Democratic Sen. Ron Wyden (D-Ore.) has been called out by his multimillionaire son in a Twitter exchange involving Elon Musk, the world’s richest man, and his payment of taxes.
“Why does he hate us / the American dream so much?!?!?!?!" tweeted younger Wyden who is a successful hedge fund manager and isn’t registered with either political party, according to a Forbes report.
"Reality is: most legislators have never built anything… so I guess it’s easier to mindlessly and haphazardly try and tear stuff down,” his tweet continued.
“Thankfully, I think I can compound faster than my dad and his cronies can confiscate it…” he added showcasing a group of ticker symbols.
Musk's tweet in question that Sen. Wyden commented on was a poll about unrealized gains and tax avoidance.
Out of a 3,519,252 total vote count, a majority, 57.9 percent, voted in the affirmative.
Musk said in the follow-up he would abide by the results of the poll and that he does not “take cash salary or bonus from anywhere. I only have stock, thus the only way for me to pay taxes personally is to sell stock.”
“Whether or not the world’s wealthiest man pays any taxes at all shouldn’t depend on the results of a Twitter poll. It’s time for the Billionaires Income Tax,” Sen. Wyden said on Twitter.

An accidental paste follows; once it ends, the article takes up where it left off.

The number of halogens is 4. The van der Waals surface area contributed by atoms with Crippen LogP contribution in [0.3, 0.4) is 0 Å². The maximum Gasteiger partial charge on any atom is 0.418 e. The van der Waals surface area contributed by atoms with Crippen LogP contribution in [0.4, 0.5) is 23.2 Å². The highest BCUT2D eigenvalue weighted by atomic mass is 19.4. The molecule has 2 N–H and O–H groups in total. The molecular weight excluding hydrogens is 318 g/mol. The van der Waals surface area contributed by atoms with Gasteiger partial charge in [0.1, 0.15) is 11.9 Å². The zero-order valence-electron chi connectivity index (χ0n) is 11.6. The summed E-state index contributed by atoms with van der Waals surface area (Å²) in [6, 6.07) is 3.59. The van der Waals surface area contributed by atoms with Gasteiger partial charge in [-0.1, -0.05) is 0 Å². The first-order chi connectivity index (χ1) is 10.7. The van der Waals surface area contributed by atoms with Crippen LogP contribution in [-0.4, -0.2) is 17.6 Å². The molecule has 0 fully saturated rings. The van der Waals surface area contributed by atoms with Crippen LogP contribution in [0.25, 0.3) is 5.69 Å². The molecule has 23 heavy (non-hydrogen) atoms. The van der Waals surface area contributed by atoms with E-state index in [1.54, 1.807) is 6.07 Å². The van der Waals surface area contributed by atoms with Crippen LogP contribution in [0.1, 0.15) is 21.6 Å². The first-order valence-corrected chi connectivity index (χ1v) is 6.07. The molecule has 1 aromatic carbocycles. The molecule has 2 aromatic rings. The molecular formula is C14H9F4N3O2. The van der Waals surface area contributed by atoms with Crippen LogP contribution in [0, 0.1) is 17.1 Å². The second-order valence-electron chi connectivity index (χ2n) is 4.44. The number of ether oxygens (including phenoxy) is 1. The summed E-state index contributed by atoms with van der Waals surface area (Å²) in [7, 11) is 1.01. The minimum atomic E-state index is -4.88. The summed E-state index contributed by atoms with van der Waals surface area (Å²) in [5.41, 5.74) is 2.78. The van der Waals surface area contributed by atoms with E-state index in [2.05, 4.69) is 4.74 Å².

Musk shot back at the senator with a crude reply.
Sen. Wyden, the Senate Finance Committee chairman along with fellow Democrats, introduced the tax proposal to levy fines on billionaires even when their stock holdings are not realized, that is, stocks would be taxed whether they’re sold or not. Democratic politicians have put forward the idea as a way to fund their trillion-dollar infrastructure bill.
Musk had earlier slammed the proposal claiming that the bill would start with billionaires and it'll only then be a matter of time before legislators go after average citizens.
A deep value investor, Adam Wyden's Miami-based ADW Capital Partners manages around $350 million. He prefers micro- and small-cap stocks that are mostly ignored by analysts and large hedge funds.
Since the fund's inception in 2011, it has returned back to investors around 12 times their initial investment, which comes to roughly double that of the S&P 500. Adam Wyden’s current net worth is around $100 million.
As for his father’s radical tax proposals, “I don’t think I have any sway over my father,” he told Forbes.
Initially based out of New York, he moved his entire operations down to Florida like many billionaire investors who have made the sunshine state their home during the past decade. Florida is a low tax state.